Home News In the Hood Videos of loanshark runner throwing paint and lighting house on fire go...

Videos of loanshark runner throwing paint and lighting house on fire go viral

One of the videos captured a man splashing a bottle of red paint all over the front of a fourth-storey HDB unit while in the other a man could be seen setting fire to a home with flammable materials

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Two graphic videos of a loanshark runner made their way round Whatsapp Messenger on Monday (Oct 26) evening.

While it is unclear when the videos were taken, they showed a loanshark runner performing illegal activities such as throwing paint on a house, and setting another unit on fire.

In the first video, a man clad in black and wearing sunglasses can be seen splashing a bottle of red paint all over the front of a fourth-storey HDB unit.

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In the video, along with the paint, his accomplice throws in a note that reads:
“Tan Cheng Han
S7508****
$ Pay $
Call me Boon
63030616”.

The second video circulating starts off by showing a message written on the wall outside a 12th storey HDB flat.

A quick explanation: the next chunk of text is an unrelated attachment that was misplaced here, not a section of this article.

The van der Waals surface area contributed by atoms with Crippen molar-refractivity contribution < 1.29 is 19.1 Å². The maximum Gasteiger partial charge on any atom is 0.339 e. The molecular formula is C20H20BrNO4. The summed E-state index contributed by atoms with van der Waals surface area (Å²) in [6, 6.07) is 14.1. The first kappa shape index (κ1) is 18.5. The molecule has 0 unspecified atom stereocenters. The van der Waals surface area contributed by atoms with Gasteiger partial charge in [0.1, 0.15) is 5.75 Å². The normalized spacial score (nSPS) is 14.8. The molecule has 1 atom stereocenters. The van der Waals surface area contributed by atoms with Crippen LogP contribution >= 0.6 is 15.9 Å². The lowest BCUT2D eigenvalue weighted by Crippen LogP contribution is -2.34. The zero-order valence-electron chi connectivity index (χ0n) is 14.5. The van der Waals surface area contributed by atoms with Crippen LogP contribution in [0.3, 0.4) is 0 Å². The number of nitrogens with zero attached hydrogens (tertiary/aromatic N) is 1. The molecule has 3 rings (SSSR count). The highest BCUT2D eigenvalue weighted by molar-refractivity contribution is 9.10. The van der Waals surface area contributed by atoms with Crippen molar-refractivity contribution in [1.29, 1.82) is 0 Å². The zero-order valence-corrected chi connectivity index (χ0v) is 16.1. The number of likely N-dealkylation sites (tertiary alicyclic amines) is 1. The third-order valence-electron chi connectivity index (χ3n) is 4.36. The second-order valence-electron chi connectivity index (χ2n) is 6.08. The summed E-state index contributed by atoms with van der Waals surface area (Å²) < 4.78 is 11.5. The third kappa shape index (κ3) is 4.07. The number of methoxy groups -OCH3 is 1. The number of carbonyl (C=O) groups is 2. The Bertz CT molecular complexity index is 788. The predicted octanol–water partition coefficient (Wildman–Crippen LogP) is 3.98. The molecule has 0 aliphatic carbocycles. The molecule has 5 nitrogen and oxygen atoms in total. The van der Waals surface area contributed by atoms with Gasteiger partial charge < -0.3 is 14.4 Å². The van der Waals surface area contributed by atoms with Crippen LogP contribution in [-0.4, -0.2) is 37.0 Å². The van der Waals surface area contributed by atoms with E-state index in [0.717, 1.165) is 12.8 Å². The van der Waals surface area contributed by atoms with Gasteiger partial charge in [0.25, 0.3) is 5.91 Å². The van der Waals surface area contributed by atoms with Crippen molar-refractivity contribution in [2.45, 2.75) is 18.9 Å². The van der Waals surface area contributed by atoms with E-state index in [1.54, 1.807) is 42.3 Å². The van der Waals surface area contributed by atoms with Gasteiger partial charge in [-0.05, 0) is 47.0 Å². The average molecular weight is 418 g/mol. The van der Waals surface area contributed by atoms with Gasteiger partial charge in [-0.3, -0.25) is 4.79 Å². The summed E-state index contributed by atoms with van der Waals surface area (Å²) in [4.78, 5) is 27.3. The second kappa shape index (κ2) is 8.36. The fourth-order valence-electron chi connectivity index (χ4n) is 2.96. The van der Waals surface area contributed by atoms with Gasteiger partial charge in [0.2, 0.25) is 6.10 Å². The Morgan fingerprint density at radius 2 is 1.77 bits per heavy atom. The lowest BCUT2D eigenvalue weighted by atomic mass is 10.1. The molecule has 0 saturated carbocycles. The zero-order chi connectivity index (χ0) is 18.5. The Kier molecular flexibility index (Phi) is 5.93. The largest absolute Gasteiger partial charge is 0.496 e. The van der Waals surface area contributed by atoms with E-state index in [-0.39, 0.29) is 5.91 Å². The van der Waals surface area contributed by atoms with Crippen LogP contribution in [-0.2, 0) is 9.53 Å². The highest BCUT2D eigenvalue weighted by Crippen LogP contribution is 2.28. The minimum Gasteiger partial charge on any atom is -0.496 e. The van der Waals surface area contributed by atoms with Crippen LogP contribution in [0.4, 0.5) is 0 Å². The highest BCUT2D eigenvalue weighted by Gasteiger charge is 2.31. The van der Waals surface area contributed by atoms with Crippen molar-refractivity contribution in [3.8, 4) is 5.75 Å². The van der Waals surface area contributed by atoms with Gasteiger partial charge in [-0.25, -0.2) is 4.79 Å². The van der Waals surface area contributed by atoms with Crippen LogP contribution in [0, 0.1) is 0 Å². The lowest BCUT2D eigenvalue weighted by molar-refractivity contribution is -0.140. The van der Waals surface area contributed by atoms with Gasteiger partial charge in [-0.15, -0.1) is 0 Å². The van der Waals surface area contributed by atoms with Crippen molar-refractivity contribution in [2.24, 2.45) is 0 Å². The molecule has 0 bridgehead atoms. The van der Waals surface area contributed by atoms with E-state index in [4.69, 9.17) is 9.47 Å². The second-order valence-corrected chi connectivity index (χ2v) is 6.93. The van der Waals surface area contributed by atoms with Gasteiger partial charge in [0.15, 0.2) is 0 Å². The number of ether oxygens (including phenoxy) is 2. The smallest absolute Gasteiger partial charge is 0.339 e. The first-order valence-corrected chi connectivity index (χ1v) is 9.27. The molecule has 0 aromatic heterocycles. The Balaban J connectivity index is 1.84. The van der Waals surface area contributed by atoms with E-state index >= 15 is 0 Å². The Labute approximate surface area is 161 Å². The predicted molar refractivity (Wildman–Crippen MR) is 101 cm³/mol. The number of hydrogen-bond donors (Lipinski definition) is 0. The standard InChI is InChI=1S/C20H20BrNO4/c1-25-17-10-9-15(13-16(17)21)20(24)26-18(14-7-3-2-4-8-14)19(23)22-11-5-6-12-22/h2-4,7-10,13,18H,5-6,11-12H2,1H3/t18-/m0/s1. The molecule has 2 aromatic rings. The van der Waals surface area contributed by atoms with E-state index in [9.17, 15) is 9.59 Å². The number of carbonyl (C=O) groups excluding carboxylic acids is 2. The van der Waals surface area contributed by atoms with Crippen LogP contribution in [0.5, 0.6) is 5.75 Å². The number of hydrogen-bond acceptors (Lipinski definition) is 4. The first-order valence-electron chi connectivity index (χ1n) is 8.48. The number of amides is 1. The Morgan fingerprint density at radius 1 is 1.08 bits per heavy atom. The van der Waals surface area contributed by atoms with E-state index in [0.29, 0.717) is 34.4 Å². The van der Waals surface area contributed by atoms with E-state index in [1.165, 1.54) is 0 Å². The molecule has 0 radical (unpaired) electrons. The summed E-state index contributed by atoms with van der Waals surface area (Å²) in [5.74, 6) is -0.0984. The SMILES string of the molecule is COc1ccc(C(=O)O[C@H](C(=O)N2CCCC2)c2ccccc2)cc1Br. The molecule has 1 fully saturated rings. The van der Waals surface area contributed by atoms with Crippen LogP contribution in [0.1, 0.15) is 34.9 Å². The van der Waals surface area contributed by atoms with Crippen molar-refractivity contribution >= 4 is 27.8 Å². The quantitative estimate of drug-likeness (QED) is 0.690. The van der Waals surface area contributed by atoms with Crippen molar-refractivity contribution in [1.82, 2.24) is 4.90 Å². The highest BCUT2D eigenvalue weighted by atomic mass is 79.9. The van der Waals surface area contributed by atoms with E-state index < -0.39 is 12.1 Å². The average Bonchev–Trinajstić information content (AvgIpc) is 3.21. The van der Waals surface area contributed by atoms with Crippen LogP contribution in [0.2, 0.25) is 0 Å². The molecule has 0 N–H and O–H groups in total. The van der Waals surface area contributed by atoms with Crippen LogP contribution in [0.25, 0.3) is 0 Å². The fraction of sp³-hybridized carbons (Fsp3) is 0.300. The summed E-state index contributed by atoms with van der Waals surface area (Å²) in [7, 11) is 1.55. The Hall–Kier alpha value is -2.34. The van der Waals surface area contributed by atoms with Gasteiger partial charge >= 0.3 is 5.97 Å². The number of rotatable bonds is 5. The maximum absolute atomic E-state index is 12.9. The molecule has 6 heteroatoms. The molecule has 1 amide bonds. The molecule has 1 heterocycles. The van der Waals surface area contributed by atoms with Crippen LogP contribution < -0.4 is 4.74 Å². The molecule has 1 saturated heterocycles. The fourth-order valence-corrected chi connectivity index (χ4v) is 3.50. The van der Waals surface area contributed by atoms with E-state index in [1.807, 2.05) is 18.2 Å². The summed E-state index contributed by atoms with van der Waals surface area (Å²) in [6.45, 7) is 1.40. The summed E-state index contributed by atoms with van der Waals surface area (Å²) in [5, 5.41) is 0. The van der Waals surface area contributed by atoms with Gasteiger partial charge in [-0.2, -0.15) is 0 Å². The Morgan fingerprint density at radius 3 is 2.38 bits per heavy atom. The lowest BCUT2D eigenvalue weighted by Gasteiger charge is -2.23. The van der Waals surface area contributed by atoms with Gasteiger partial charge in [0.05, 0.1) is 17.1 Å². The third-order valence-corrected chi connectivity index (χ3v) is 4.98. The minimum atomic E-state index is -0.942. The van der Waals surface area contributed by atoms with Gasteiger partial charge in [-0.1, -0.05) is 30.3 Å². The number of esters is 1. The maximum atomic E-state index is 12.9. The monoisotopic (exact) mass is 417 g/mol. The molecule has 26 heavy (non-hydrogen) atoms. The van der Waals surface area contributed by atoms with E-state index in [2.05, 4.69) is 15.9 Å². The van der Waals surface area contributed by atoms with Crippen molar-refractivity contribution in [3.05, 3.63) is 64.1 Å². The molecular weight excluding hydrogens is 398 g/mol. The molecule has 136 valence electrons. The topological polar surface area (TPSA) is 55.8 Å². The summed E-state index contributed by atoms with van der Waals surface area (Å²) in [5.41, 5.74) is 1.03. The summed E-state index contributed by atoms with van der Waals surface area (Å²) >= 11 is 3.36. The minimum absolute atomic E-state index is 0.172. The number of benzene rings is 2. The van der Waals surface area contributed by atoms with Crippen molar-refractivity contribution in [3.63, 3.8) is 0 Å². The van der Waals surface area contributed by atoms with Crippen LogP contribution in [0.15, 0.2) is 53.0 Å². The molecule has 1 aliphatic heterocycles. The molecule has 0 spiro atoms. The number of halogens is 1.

“EDWIN NG KOK HUA
O$P$
CALL LUKES
63486172”, it read.

The loanshark runner then proceeded to light a white cloth tied to the gate on fire. Not only was the cloth extremely flammable, it appeared that the front of the door and floor in front of the house was doused in a flammable liquid as well.

In August this year, the police arrested 160 men and 77 women, aged between 13 and 77 years old, for their suspected involvement in loansharking activities in an operation that took place between July 20 and 30, 2020.

Officers from the Criminal Investigation Department and the seven police land divisions conducted simultaneous raids at multiple locations island-wide resulting in the arrests.

51 suspects are believed to be runners who assisted loansharks by carrying out ATM transfers.

Another 12 are believed to have carried out acts of harassment by splashing paint and scrawling loanshark-related graffiti on walls.

The remaining 174 suspects are believed to have opened bank accounts and given away their ATM cards and Personal Identification Numbers to facilitate unlicensed moneylending business.

First-time offenders found guilty of acting on behalf of an unlicensed moneylender, committing or attempting to commit any acts of harassment will be punished with imprisonment for a term of up to five years, a fine of between S$5,000 and S$50,000, and shall also be liable to caning of between three and six strokes. /TISG

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